Jack Santos is a Research Vice President with Gartner, he is of the Gartner for Technical Professionals product and focuses on professional effectiveness for IT practitioners.
Santos covers organisational development, leadership and management practices, governance, and innovation and collaboration approaches.
Here, he discusses the five things he has learned about Digital Business from the World Cup...
Time is relative and shift-able
Viewing time: one of the odd things is that with the technology of digital recording and/or digital streaming its easy to get out of sync with real-time peer event watchers.
It took me a while to realise that I was 30 secs to 1 minute behind real-time, while discussing the results with others in chat. It is now more than easy to do that, which will increase the opportunity for miscommunication (is the hotline between Moscow and Washington still analog?)
Comment time: Even if you are posting “real-time” comments on Facebook, its easy for readers to miss the post time, and view comments based on when they pop (which – as we have found out through Facebook experiments, is easily manipulated).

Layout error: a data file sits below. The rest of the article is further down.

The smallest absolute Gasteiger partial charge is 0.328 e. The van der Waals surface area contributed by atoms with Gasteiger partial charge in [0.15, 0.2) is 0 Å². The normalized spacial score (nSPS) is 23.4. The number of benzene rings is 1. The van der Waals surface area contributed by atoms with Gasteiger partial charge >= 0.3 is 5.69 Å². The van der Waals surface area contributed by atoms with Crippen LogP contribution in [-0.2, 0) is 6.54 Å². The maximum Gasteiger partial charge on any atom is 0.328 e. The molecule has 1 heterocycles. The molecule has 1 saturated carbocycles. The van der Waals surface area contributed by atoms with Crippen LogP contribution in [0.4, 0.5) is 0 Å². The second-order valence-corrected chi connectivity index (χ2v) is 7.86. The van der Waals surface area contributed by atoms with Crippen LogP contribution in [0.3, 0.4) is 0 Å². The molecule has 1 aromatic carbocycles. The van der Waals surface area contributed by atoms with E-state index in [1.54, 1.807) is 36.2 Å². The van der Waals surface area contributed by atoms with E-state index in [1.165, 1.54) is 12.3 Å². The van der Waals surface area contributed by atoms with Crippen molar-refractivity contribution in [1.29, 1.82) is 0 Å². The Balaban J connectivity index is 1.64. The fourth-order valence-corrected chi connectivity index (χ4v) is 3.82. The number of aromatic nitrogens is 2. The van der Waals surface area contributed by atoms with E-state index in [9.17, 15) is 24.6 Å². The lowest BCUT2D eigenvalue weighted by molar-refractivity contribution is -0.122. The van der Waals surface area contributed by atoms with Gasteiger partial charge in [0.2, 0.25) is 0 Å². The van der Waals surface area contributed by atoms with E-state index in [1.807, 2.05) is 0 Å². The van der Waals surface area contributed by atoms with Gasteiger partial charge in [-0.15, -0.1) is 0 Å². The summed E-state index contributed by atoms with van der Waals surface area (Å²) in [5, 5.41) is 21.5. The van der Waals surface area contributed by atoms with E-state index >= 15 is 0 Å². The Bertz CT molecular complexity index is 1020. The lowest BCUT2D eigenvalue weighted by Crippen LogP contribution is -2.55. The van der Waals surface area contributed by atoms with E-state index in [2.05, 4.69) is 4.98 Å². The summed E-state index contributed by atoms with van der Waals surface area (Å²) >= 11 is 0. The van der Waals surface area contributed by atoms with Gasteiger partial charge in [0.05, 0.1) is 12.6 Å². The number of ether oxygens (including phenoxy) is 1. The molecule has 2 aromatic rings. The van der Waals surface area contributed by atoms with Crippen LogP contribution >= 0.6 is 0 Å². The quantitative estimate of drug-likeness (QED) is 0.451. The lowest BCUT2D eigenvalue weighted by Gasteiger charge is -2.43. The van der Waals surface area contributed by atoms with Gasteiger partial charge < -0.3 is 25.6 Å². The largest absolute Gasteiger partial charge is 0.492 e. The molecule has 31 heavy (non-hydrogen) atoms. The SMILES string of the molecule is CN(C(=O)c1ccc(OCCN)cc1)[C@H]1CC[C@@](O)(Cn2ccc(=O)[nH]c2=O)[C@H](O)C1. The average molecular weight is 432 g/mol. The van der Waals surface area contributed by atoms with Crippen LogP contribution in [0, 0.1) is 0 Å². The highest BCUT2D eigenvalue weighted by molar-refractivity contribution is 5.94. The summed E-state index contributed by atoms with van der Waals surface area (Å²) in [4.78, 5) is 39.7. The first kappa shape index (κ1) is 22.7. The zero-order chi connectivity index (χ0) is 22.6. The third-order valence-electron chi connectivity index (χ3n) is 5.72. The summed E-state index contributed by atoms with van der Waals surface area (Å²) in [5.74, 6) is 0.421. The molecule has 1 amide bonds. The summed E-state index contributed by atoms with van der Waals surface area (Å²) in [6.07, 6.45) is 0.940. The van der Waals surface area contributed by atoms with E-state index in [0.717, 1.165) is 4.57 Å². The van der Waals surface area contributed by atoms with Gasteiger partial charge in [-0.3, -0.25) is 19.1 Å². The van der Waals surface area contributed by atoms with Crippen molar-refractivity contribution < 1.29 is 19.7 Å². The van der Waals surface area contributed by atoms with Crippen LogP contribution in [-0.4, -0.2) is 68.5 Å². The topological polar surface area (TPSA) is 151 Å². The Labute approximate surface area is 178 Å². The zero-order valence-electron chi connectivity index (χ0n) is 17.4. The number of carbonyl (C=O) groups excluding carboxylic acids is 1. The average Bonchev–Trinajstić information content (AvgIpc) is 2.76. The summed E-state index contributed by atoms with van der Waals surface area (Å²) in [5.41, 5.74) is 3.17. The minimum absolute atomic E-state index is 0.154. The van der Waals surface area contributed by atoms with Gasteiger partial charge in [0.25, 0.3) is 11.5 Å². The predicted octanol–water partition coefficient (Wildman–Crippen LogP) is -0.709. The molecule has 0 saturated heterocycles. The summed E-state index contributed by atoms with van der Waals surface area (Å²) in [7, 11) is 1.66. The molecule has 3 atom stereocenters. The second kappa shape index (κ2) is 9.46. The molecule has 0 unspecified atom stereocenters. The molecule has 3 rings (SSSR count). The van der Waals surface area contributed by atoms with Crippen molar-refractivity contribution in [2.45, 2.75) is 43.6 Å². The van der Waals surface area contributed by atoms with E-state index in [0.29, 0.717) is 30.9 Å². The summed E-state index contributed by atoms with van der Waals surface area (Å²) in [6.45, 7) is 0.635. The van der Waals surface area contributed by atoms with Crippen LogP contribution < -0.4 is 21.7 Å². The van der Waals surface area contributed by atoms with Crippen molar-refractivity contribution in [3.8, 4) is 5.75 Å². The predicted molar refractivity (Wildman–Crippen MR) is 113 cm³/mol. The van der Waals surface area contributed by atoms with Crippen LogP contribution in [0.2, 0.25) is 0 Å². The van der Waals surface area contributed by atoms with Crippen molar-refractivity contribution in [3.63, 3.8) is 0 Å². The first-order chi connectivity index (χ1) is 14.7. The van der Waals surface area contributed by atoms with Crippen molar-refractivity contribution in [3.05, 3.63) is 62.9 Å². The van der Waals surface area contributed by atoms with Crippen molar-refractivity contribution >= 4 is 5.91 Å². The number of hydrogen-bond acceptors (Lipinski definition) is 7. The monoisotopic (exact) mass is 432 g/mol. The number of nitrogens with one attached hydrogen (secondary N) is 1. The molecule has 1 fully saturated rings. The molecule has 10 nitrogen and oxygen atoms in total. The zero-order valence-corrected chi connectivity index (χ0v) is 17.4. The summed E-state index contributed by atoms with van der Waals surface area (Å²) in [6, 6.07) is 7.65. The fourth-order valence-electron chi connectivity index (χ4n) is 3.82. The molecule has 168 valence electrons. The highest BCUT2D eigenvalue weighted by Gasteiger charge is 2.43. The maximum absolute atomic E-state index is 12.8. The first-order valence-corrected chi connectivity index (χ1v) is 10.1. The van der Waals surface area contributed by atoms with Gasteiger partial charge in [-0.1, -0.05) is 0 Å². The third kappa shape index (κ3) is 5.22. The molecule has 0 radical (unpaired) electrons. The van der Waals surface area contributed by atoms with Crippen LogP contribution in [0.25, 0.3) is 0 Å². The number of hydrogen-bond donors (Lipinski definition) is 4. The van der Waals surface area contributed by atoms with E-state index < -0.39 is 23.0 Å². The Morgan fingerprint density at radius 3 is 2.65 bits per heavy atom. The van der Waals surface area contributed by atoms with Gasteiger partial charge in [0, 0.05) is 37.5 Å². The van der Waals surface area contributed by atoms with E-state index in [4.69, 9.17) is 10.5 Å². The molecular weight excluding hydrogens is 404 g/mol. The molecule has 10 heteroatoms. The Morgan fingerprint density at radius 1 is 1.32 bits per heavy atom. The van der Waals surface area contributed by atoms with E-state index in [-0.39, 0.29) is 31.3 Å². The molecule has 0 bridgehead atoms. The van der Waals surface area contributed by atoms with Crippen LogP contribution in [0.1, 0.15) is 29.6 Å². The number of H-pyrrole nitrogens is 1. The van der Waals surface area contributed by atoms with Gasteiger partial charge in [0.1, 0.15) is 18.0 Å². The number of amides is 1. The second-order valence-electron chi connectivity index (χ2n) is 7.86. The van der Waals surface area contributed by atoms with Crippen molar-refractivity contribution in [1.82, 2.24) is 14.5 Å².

Reconstructing the time sequence of comments can be a chore, depending on how they were delivered. Which brings up an old saw I would often use: “just because you sent the message doesn’t mean it was actually received”.
Nationality is a flux concept
As a dual nationality individual, the nation state concept starts looking very antiquated. My American born children will be eligible for up to 4 nationalities – assuming there are no limits. Comes in handy in the world cup, though.
I root for two teams – unfortunately they have BOTH been knocked out. And when they play each other? It’s a tough choice – and varies goal by goal. OK, I am an opportunist – and just looking to celebrate whoever wins.
Digital Borders are permeable
In the US we were limited to two viewing options E$PN (cable subscription) or Spanish language Univision. I can get by on the Spanish, but there are lots of options to VPN over to a third party country and watch their local TV (in my case Hola).
It was a great viewing experience, and easily (Apple TV, Chromecast) viewable on my 55” screen. Take that, internet censors and intellectual property nazis!
Infrastructure is THE growth sport
Three years ago in my visit to Sao Paulo and other parts of Brazil, the concern was whether their infrastructure, especially their digital infrastructure, will be ready. It was. But not without serious investment.
Watching and communicating with parts of the country that a few years ago were only accessible by boat or plane? Now that’s amazing. And what a small world it has become….
Sport is a Digital Business
Concepts around the interconnection of People and Things – and by extension to processes, locations, and presence – affect sports, too.
This will probably be one of the last major global sporting events where Internet of Things like capability doesn’t become center stage, for lots of reasons. Like what Adidas has introduced with the miCoach Elite Team System: